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Charlotte Amalie
Wednesday, June 12, 2024


May 5, 2003 – With art and craft items about to take over its campers' convenience store, Maho Bay Camps solved the problem by opening its own art gallery to showcase objects made of recycled materials by its artists in residence and staff.
Ginger Kreofsky, who heads up Maho Bay's art center, said the Art Gallery — that's its real name — is open from 8 a.m. to noon and from 4 to 7 p.m. Monday through Friday.
She said the objects on display include hand-blown glass vases, bowls and other items made of recycled beverage bottle glass; handmade paper crafted from used office paper and commercial clothes dryer lint; and ceramic art created by resident potter Gail Van de Bogurt and fired in a kiln that is heated by using recycled wood.
"Prices run from $3 to $475," Kreofsky said.
The Art Gallery is located down a flight of stairs from the Pavilion Restaurant at the eco-resort on St. John's North Shore. It's the latest in a series of initiatives in Maho Bay Camps' "Trash to Treasures" program.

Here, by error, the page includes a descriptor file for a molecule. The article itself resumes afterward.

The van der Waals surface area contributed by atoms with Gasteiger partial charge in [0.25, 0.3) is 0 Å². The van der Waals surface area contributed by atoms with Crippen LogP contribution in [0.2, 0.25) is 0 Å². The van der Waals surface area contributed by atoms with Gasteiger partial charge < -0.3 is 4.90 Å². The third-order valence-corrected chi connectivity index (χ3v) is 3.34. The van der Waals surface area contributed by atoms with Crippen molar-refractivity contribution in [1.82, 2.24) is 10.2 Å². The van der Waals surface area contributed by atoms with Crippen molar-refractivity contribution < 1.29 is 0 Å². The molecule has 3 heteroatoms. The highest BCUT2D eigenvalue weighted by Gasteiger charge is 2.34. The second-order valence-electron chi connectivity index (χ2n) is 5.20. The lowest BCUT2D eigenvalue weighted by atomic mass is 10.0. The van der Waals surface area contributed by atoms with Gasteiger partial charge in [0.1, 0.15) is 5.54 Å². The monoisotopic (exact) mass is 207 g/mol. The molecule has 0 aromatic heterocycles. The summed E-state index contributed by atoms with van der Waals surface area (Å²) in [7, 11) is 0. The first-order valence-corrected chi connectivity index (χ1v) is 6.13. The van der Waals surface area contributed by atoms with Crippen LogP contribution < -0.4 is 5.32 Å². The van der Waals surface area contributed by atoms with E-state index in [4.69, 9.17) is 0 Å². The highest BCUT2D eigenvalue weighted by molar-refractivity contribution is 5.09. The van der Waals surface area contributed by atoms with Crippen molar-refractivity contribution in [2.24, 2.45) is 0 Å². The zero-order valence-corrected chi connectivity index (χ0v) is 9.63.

The campground set the pace for recycling on St. John years ago when it began turning crushed glass bottles into suncatchers, vases and other decorative items. The recycling program continues to expand, Kreofsky said.
Recently, Maho Bay installed the new kiln to fire Van de Bogurt's pottery that uses wood pallets as fuel. Pallets arrive continuously on St. John stacked with all manner of necessities; usually they end up at the Susannaberg landfill. The new kiln provides an alternative way to dispose of at least some of them.
"We've fired up the kiln twice," Kreofsky said.
In related news, the campground announced that resident glass-blowing artist Matthew Buechner will be working at Maho Bay until June. He and his wife, Adrian, own Thames Glass in Newport, Rhode Island.

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